On Tuesday the San Diego Padres promoted catching prospect Francisco Mejia to the major league roster. A few readers have asked for an updated view on Mejia, so here goes.
Mejia had been acquired in the Brad Hand trade back in July. At the time we wrote this, noting Mejia’s strong track record as a hitter but also questions about his defense:
Mejia is 22-years-old, a switch-hitter listed at 5-10, 180. His offensive track record is quite good (career .291/.345/.444 hitter) and he made the necessary adjustments to overcome his cold start to ‘18. He should be a solid producer for batting average and at least moderate power.
The bigger question is defense. On paper Mejia has made good progress with the glove, playing errorless ball and throwing out 35% of runners this year in Triple-A. On the other hand scouting reports on his defense lately have been negative, with receiving and blocking skills reported as stagnant or even declining. The Indians themselves seemed down on his defense and he’s spent considerable time playing left field this year.
It will be interesting to see how the Padres assess his defense. Mejia is an elite prospect if he can catch but just a decent one if he turns out to be a mediocre left fielder. I have been optimistic about his long-term projection with the glove but the negative reviews this year do give me pause. If his glove turns out OK then the Padres did a good job buying low.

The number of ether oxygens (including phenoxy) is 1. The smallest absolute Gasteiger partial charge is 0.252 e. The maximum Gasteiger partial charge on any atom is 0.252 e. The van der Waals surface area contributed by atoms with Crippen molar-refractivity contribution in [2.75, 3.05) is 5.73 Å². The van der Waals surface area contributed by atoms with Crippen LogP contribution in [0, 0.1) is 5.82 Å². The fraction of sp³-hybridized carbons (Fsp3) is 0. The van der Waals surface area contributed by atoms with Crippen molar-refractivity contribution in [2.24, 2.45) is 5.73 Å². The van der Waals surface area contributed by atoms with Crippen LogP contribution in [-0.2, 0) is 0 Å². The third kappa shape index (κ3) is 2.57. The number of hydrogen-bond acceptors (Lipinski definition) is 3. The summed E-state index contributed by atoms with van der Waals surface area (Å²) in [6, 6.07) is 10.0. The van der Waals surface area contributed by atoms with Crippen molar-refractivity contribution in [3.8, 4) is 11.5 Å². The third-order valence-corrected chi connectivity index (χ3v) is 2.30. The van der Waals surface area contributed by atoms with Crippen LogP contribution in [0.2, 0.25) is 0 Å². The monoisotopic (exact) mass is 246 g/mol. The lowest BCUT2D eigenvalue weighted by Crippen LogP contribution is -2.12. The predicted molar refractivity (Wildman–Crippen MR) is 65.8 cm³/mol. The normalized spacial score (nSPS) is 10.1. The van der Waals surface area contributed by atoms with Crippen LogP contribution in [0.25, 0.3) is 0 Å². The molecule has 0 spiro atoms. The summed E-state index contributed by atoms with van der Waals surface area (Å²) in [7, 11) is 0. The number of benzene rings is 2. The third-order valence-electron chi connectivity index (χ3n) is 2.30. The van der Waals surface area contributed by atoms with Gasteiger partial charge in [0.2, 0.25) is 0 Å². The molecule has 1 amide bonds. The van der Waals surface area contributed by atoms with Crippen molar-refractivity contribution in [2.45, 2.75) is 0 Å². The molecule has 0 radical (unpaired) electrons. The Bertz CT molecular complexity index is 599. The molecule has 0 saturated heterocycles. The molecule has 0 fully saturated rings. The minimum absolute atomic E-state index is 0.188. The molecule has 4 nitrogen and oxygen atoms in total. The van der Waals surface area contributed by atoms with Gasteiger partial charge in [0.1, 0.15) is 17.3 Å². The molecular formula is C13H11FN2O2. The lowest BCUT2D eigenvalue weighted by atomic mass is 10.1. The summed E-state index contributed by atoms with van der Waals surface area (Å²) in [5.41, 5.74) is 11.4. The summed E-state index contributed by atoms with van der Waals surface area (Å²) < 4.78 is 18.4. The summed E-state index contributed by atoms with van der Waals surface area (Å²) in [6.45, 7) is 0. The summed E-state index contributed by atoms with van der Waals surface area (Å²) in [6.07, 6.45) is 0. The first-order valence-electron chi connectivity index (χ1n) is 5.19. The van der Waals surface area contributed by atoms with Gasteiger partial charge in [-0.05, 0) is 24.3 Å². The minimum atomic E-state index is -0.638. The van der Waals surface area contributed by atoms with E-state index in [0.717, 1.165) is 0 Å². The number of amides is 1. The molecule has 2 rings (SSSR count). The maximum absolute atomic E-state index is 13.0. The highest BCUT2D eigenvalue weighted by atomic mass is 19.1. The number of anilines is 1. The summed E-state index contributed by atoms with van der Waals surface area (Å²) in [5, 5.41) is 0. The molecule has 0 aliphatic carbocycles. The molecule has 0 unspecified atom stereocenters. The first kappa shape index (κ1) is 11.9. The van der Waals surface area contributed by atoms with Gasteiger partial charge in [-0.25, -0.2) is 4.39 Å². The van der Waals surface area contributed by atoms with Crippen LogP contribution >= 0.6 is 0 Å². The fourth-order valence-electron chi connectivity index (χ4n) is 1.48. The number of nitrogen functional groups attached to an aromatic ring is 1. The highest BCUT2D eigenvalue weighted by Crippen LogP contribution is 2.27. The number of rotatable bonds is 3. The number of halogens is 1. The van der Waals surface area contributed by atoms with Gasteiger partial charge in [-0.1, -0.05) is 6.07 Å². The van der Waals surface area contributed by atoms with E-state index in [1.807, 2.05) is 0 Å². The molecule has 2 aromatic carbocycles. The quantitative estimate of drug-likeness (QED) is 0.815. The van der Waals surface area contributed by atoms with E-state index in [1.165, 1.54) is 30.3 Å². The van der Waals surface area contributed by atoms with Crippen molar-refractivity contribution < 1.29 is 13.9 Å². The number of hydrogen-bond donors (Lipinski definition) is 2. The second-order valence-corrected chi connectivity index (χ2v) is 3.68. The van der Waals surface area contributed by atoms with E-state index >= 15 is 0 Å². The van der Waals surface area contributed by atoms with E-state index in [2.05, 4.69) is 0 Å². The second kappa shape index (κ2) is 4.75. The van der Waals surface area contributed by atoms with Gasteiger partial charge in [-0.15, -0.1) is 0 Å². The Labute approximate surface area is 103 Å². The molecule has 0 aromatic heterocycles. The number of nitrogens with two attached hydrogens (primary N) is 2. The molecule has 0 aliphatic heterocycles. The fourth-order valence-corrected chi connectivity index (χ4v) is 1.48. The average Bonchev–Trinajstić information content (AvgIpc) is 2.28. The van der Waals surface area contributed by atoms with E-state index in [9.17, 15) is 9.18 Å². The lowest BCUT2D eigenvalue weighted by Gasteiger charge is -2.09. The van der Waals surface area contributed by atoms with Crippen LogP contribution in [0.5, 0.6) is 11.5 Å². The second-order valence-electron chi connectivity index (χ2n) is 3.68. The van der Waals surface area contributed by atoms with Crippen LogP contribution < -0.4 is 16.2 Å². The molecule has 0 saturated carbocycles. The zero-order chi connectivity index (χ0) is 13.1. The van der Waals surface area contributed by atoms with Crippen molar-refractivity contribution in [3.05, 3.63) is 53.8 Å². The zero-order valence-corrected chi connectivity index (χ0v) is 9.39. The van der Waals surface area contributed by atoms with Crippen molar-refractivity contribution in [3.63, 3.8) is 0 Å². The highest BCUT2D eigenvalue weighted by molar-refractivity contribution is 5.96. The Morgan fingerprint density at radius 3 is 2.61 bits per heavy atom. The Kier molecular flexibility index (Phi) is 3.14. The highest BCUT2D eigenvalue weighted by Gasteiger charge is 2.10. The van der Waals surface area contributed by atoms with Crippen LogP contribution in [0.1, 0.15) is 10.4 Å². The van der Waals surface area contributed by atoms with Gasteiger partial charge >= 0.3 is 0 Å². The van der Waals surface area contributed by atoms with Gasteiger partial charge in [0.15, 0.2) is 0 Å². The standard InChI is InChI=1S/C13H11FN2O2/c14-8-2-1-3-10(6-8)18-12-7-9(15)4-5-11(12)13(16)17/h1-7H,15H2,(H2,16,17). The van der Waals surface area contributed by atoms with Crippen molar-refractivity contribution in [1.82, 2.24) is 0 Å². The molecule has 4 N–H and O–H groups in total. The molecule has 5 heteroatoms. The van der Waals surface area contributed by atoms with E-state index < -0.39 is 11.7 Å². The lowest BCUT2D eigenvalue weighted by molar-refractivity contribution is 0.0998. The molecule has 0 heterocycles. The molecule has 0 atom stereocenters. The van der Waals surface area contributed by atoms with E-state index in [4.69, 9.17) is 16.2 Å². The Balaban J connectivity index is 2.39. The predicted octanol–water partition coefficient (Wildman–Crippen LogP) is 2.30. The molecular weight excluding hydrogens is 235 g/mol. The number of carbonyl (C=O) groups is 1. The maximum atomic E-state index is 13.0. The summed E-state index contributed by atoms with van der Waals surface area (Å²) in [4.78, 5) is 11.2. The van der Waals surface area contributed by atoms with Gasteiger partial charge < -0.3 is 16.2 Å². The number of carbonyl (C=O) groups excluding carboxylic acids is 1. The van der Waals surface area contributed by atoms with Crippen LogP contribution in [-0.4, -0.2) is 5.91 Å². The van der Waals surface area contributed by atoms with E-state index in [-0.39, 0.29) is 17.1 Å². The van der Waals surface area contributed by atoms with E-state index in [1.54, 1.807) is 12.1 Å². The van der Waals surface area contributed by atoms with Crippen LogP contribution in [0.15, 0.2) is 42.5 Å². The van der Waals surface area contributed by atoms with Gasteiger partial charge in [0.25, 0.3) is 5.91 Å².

The Padres seem more open to Mejia as a catcher than the Indians were, playing him regularly behind the dish during August for Triple-A El Paso. He made one error and allowed just one passed ball in 26 games for the Chihuahuas while throwing out 20% of runners.
Word is that Mejia will split catching time in September with Austin Hedges, the Padres staff using the stretch run to assess his glove and get the young backstop comfortable with the pitching staff.
While Mejia has played both outfield spots and third base and could do so for the Padres in the future, he has been solely catching in El Paso and is expected to play only behind the plate this month.
“We value that pitcher-catcher relationship dynamic a ton,” Green said. “We think that investment — by catching bullpens, by studying pitchers, by studying opponents, by throwing himself headlong into that process, it’s going to be much better than if he’s worrying about taking fly balls in left field or ground balls at third base. We’ll get there at some point in time if we think that’s best for us.”
Mejia had expressed frustration over not catching enough while in the Indians organization.
“It the position I’ve always played,” he said Tuesday. “It’s what I’ve done since I was 4- or 5-years-old. It’s been good to do what I know and get better at that. I’m excited to have that opportunity to come up here and hit and do what I’ve always done. … I appreciate it a lot. It’s an opportunity not everyone gets. It’s a position I’ve always played. It’s where I feel comfortable.”
Mejia hit .293/.338/.471 in Triple-A this year including .328/.364/.582 for El Paso after the trade.
He doesn’t anything to prove with the bat in the minors at this point and his defensive metrics are reasonable.
Right now I will stick with what I wrote in July: the Padres did a good job buying low with Mejia.